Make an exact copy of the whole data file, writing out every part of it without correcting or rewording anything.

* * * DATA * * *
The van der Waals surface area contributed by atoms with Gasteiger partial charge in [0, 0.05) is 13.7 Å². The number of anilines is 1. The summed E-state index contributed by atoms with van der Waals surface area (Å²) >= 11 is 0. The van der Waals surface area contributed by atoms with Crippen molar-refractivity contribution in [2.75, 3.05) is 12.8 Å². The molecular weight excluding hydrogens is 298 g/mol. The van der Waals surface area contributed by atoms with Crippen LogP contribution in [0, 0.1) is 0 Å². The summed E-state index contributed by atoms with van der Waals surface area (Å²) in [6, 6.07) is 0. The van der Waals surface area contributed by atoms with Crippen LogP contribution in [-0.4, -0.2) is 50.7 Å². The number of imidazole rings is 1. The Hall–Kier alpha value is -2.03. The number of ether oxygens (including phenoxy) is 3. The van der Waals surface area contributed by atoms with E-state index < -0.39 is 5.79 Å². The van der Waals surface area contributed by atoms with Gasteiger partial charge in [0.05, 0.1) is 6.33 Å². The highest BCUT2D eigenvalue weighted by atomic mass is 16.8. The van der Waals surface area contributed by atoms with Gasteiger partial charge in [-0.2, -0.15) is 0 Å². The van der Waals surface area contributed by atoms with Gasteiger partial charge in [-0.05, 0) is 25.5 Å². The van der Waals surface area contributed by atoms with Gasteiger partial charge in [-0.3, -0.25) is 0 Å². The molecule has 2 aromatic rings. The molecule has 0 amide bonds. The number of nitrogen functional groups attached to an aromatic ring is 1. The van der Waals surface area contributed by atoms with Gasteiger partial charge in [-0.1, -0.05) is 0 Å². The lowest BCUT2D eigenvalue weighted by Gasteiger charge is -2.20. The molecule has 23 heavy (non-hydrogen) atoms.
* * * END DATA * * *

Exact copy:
The van der Waals surface area contributed by atoms with Gasteiger partial charge in [0, 0.05) is 13.7 Å². The number of anilines is 1. The summed E-state index contributed by atoms with van der Waals surface area (Å²) >= 11 is 0. The van der Waals surface area contributed by atoms with Crippen molar-refractivity contribution in [2.75, 3.05) is 12.8 Å². The molecular weight excluding hydrogens is 298 g/mol. The van der Waals surface area contributed by atoms with Crippen LogP contribution in [0, 0.1) is 0 Å². The summed E-state index contributed by atoms with van der Waals surface area (Å²) in [6, 6.07) is 0. The van der Waals surface area contributed by atoms with Crippen LogP contribution in [-0.4, -0.2) is 50.7 Å². The number of imidazole rings is 1. The Hall–Kier alpha value is -2.03. The number of ether oxygens (including phenoxy) is 3. The van der Waals surface area contributed by atoms with E-state index < -0.39 is 5.79 Å². The van der Waals surface area contributed by atoms with Gasteiger partial charge in [0.05, 0.1) is 6.33 Å². The highest BCUT2D eigenvalue weighted by atomic mass is 16.8. The van der Waals surface area contributed by atoms with Gasteiger partial charge in [-0.2, -0.15) is 0 Å². The van der Waals surface area contributed by atoms with Gasteiger partial charge in [-0.05, 0) is 25.5 Å². The van der Waals surface area contributed by atoms with Gasteiger partial charge in [-0.3, -0.25) is 0 Å². The molecule has 2 aromatic rings. The molecule has 0 amide bonds. The number of nitrogen functional groups attached to an aromatic ring is 1. The van der Waals surface area contributed by atoms with Gasteiger partial charge in [-0.1, -0.05) is 0 Å². The lowest BCUT2D eigenvalue weighted by Gasteiger charge is -2.20. The molecule has 23 heavy (non-hydrogen) atoms.